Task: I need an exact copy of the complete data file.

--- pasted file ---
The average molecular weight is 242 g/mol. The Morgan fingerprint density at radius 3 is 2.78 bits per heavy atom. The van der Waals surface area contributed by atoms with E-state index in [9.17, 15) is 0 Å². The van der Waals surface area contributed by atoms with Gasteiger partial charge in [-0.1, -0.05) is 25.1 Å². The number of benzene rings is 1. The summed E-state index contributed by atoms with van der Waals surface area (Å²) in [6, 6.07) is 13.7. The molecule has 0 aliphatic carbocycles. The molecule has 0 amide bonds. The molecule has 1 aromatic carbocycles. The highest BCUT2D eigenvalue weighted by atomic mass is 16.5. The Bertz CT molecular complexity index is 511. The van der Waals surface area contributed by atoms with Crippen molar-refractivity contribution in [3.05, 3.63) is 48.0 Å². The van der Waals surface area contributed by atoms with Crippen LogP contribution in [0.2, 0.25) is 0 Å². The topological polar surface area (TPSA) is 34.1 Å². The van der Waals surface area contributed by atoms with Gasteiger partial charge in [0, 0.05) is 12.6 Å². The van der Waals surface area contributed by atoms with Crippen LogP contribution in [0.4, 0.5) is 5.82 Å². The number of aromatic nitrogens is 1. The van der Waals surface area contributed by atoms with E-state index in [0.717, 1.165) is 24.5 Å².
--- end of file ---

The average molecular weight is 242 g/mol. The Morgan fingerprint density at radius 3 is 2.78 bits per heavy atom. The van der Waals surface area contributed by atoms with E-state index in [9.17, 15) is 0 Å². The van der Waals surface area contributed by atoms with Gasteiger partial charge in [-0.1, -0.05) is 25.1 Å². The number of benzene rings is 1. The summed E-state index contributed by atoms with van der Waals surface area (Å²) in [6, 6.07) is 13.7. The molecule has 0 aliphatic carbocycles. The molecule has 0 amide bonds. The molecule has 1 aromatic carbocycles. The highest BCUT2D eigenvalue weighted by atomic mass is 16.5. The Bertz CT molecular complexity index is 511. The van der Waals surface area contributed by atoms with Crippen molar-refractivity contribution in [3.05, 3.63) is 48.0 Å². The van der Waals surface area contributed by atoms with Crippen LogP contribution in [0.2, 0.25) is 0 Å². The topological polar surface area (TPSA) is 34.1 Å². The van der Waals surface area contributed by atoms with Gasteiger partial charge in [0, 0.05) is 12.6 Å². The van der Waals surface area contributed by atoms with Crippen LogP contribution in [0.4, 0.5) is 5.82 Å². The number of aromatic nitrogens is 1. The van der Waals surface area contributed by atoms with E-state index in [0.717, 1.165) is 24.5 Å².